Students will return to campus for two days at the end of each clerkship for seminars that include the end-of-rotation exam, grand rounds presentations, and additional professional development lectures/topics. This is also an opportunity to students to meet with their instructors and peers to review any challenging topics faced during clinical clerkships, and access campus resources in the simulation lab for refresher training on the basic sciences. During grand rounds, a small group of pre-selected students will present an interesting or challenging case from their recent clerkship experience and engage the class in discussion about how to manage that case. Professional development topics will include medical ethics, communicating with the challenging patient, interprofessional education, and more. Guest speakers will be invited to speak on various professional topics during this course. Students will also be presented with a medical article for review, critical analysis, and discussion of content.

Offered: every summer.

PAS 746 Clerkship Seminar II 1 Credit

This is a continuation of the clerkship seminars in semester five. Students will return to campus for two days at the end of each clerkship for seminars that include the end-of-rotation exam, grand rounds presentations, and additional professional development lectures/topics. This is also an opportunity to students to meet with their instructors and peers to review any challenging topics faced during clinical clerkships, and access campus resources in the simulation lab for refresher training on the basic sciences. During grand rounds, a small group of pre-selected students will present an interesting or challenging case from their recent clerkship experience and engage the class in discussion about how to manage that case. Professional development topics will include medical ethics, communicating with the challenging patient, interprofessional education, and more. Guest speakers will be invited to speak on various professional topics during this course. Students will also be presented with a medical article for review, critical analysis, and discussion of content.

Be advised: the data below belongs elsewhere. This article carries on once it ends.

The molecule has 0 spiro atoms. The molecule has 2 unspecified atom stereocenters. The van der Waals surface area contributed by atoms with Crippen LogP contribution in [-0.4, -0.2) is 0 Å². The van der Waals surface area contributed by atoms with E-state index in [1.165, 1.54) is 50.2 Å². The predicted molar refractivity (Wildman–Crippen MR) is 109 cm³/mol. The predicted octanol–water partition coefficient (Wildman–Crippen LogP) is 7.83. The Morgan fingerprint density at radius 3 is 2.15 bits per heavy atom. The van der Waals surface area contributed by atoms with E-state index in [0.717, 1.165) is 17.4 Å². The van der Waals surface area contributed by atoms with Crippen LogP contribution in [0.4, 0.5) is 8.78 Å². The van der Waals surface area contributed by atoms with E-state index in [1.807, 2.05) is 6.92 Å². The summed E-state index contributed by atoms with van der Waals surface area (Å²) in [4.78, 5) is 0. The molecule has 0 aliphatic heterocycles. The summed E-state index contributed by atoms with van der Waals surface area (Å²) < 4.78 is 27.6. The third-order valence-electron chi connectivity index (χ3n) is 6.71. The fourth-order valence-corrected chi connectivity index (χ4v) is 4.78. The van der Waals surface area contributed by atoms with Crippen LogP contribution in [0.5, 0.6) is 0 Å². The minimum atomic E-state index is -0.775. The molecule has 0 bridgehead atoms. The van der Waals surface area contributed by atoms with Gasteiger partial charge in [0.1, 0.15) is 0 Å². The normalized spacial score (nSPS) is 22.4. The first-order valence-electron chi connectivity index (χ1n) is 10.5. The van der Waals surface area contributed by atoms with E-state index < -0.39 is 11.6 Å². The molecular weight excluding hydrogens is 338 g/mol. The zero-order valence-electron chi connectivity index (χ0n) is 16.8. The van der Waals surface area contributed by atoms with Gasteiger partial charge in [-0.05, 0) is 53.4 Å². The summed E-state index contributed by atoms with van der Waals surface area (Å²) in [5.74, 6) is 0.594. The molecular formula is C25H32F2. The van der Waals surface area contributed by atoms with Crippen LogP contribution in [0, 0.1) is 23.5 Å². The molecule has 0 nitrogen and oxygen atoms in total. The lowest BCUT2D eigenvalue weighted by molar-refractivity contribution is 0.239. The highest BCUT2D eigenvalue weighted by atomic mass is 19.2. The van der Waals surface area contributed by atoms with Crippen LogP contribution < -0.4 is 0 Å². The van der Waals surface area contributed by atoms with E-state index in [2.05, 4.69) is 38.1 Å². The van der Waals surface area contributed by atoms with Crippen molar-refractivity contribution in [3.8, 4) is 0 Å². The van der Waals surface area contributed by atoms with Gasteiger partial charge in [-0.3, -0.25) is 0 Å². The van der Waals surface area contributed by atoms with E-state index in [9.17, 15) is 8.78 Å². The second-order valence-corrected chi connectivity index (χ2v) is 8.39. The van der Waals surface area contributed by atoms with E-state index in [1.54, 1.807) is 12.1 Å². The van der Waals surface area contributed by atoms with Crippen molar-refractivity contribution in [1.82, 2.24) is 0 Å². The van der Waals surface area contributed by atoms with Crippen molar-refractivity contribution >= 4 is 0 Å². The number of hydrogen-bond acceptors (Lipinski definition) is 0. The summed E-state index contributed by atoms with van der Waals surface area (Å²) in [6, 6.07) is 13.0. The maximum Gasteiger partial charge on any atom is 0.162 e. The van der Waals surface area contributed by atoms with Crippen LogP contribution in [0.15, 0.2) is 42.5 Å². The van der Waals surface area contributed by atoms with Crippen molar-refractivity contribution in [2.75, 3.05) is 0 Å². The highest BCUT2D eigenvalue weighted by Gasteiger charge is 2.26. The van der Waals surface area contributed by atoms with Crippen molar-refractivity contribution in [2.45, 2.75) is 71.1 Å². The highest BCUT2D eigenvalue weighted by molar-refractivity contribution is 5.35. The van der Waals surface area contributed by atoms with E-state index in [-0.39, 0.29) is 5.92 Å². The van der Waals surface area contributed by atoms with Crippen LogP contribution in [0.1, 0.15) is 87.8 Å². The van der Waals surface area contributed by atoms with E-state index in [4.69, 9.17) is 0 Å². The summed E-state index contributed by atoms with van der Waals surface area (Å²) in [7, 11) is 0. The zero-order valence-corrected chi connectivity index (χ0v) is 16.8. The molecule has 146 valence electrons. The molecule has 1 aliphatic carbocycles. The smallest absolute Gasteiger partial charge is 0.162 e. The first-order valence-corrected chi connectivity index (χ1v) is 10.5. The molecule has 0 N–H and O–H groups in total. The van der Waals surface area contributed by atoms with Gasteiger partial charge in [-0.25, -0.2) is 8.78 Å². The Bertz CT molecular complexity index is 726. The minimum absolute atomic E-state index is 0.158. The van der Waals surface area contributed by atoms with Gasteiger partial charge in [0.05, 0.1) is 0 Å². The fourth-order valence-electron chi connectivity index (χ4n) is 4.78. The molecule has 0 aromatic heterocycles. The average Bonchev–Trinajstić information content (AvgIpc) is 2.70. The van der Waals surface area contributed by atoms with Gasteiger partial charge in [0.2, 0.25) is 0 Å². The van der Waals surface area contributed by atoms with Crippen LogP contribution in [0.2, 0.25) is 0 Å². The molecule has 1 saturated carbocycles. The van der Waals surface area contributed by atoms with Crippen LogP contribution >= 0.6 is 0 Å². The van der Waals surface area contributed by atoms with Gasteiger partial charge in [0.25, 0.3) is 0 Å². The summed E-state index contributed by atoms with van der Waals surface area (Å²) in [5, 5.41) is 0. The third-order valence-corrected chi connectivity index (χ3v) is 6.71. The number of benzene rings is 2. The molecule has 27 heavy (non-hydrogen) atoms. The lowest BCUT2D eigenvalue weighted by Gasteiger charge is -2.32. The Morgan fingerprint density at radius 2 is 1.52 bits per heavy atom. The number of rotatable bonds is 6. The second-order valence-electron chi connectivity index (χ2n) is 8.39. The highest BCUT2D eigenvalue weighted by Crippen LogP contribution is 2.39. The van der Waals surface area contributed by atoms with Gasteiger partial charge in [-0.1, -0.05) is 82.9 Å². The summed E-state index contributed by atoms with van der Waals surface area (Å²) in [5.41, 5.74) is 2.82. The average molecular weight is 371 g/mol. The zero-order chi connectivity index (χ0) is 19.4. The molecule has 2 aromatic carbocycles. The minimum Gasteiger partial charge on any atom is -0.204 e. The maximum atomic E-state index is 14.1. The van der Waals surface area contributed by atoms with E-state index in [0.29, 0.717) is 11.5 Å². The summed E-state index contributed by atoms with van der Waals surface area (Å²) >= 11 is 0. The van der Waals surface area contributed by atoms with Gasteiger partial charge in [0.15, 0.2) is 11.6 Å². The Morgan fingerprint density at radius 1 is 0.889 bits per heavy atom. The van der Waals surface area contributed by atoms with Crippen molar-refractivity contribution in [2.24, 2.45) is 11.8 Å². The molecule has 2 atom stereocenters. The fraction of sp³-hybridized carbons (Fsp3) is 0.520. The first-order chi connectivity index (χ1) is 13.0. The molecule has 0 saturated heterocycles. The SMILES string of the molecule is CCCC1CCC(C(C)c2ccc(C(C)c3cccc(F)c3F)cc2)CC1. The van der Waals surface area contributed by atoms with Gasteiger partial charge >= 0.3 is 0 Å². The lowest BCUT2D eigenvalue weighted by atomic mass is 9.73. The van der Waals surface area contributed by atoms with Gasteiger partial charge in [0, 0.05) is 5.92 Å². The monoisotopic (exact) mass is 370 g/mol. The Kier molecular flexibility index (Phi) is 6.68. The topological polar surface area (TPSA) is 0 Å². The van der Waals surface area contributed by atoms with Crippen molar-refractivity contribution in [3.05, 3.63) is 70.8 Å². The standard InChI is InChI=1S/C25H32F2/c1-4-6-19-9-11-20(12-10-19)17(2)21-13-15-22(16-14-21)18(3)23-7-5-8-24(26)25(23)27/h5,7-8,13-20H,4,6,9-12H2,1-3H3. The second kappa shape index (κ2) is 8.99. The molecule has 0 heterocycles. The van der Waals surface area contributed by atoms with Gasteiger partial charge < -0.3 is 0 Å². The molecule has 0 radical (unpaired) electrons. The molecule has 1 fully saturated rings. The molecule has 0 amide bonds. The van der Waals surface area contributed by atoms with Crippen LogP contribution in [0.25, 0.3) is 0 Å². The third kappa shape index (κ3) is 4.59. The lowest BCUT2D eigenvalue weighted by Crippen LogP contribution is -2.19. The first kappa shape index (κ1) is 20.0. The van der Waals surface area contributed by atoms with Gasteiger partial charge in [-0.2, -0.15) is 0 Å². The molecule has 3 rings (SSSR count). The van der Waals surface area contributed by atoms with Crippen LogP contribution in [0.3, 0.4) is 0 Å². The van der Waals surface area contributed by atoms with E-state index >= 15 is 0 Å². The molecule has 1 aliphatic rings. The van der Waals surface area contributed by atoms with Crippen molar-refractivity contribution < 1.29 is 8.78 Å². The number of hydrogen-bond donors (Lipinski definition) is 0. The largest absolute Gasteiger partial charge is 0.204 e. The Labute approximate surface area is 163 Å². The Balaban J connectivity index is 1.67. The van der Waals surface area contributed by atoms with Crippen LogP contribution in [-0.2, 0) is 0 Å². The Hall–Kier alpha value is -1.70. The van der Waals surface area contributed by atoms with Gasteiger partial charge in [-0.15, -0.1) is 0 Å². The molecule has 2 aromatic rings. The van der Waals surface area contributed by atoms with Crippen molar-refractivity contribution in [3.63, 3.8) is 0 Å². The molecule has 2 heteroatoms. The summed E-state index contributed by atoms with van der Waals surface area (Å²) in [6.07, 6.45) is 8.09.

Offered: every fall.

PAS 747 Clerkship Seminar III 2 Credits

This is a continuation of the clerkship seminars in semester five and six. Students will return to campus for two days at the end of each clerkship for seminars that include the end-of-rotation exam, grand rounds presentations, and additional professional development lectures/topics.

Offered: every spring.

PAS 755 Master’s Research & Writing I 1 Credit

This is the first of two courses related to research and publication for physician assistant studies students. In this course, we focus on 1) reading scientific literature; 2) researching a scientific question; 3) framing a hypothesis; and 4) preparing a study design.

Offered: every summer.

PAS 756 Master’s Research & Writing II 1 Credit

This is the second of two courses related to research and publication for physician assistant studies students. In this course we will focus on scientific writing and editing, including providing summaries of research for both peers and patients; presentation of research, the peer review process, and the publication process.

Offered: every fall.

PAS 777 Professional Development V 2 Credits

This course is the final in a series of five courses designed to develop the physician assistant professional. In this course, students will learn more about licensure and credentialing, contract negotiation, and CV writing in preparation for entering the profession. Instructors and guest speakers will be invited to work with students in this area including speakers from human resources, career development, and a few of our largest local employers.

Offered: every spring.

PAS 799 Capstone Seminar 2 Credits

This course provides students with the opportunity to demonstrate that they have achieved the goals, objectives, and competencies of the program and are prepared to enter the workforce as competent and caring physician assistant. Students will have an intensive 3-day PANCE Prep Course, complete the summative assessments (Written, OSCE, Professional Skills), submit their scientific research and writing presentation, and complete the final program evaluation/exit survey.

Offered: every spring.